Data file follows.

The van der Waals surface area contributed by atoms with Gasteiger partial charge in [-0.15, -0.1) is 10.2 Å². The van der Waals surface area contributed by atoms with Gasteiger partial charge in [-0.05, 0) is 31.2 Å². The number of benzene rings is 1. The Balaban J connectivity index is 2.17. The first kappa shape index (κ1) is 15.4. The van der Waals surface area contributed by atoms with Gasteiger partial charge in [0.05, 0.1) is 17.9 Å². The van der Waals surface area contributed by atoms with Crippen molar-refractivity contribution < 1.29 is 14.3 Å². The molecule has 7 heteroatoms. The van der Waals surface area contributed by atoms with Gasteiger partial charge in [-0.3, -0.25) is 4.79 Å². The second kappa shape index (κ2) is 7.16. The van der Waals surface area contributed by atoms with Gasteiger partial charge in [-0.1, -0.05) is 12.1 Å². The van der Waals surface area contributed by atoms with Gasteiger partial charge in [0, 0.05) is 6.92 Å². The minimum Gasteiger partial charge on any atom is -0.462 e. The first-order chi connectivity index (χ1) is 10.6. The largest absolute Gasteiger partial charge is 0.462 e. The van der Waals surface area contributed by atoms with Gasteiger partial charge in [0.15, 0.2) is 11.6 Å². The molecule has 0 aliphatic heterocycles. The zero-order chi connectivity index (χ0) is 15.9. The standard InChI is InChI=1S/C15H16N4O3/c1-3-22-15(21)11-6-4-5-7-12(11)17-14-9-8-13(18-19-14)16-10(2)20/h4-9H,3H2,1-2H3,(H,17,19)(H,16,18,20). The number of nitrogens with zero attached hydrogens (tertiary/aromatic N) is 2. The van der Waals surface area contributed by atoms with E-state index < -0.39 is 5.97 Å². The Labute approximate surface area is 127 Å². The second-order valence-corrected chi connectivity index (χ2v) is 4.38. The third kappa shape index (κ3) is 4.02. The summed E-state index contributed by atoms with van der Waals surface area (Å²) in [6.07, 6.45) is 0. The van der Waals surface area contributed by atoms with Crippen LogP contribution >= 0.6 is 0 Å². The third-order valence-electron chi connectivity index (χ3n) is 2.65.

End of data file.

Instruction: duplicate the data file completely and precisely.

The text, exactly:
The van der Waals surface area contributed by atoms with Gasteiger partial charge in [-0.15, -0.1) is 10.2 Å². The van der Waals surface area contributed by atoms with Gasteiger partial charge in [-0.05, 0) is 31.2 Å². The number of benzene rings is 1. The Balaban J connectivity index is 2.17. The first kappa shape index (κ1) is 15.4. The van der Waals surface area contributed by atoms with Gasteiger partial charge in [0.05, 0.1) is 17.9 Å². The van der Waals surface area contributed by atoms with Crippen molar-refractivity contribution < 1.29 is 14.3 Å². The molecule has 7 heteroatoms. The van der Waals surface area contributed by atoms with Gasteiger partial charge in [-0.3, -0.25) is 4.79 Å². The second kappa shape index (κ2) is 7.16. The van der Waals surface area contributed by atoms with Gasteiger partial charge in [-0.1, -0.05) is 12.1 Å². The van der Waals surface area contributed by atoms with Gasteiger partial charge in [0, 0.05) is 6.92 Å². The minimum Gasteiger partial charge on any atom is -0.462 e. The first-order chi connectivity index (χ1) is 10.6. The largest absolute Gasteiger partial charge is 0.462 e. The van der Waals surface area contributed by atoms with Gasteiger partial charge in [0.15, 0.2) is 11.6 Å². The molecule has 0 aliphatic heterocycles. The zero-order chi connectivity index (χ0) is 15.9. The standard InChI is InChI=1S/C15H16N4O3/c1-3-22-15(21)11-6-4-5-7-12(11)17-14-9-8-13(18-19-14)16-10(2)20/h4-9H,3H2,1-2H3,(H,17,19)(H,16,18,20). The number of nitrogens with zero attached hydrogens (tertiary/aromatic N) is 2. The van der Waals surface area contributed by atoms with E-state index < -0.39 is 5.97 Å². The Labute approximate surface area is 127 Å². The second-order valence-corrected chi connectivity index (χ2v) is 4.38. The third kappa shape index (κ3) is 4.02. The summed E-state index contributed by atoms with van der Waals surface area (Å²) in [6.07, 6.45) is 0. The van der Waals surface area contributed by atoms with Crippen LogP contribution >= 0.6 is 0 Å². The third-order valence-electron chi connectivity index (χ3n) is 2.65.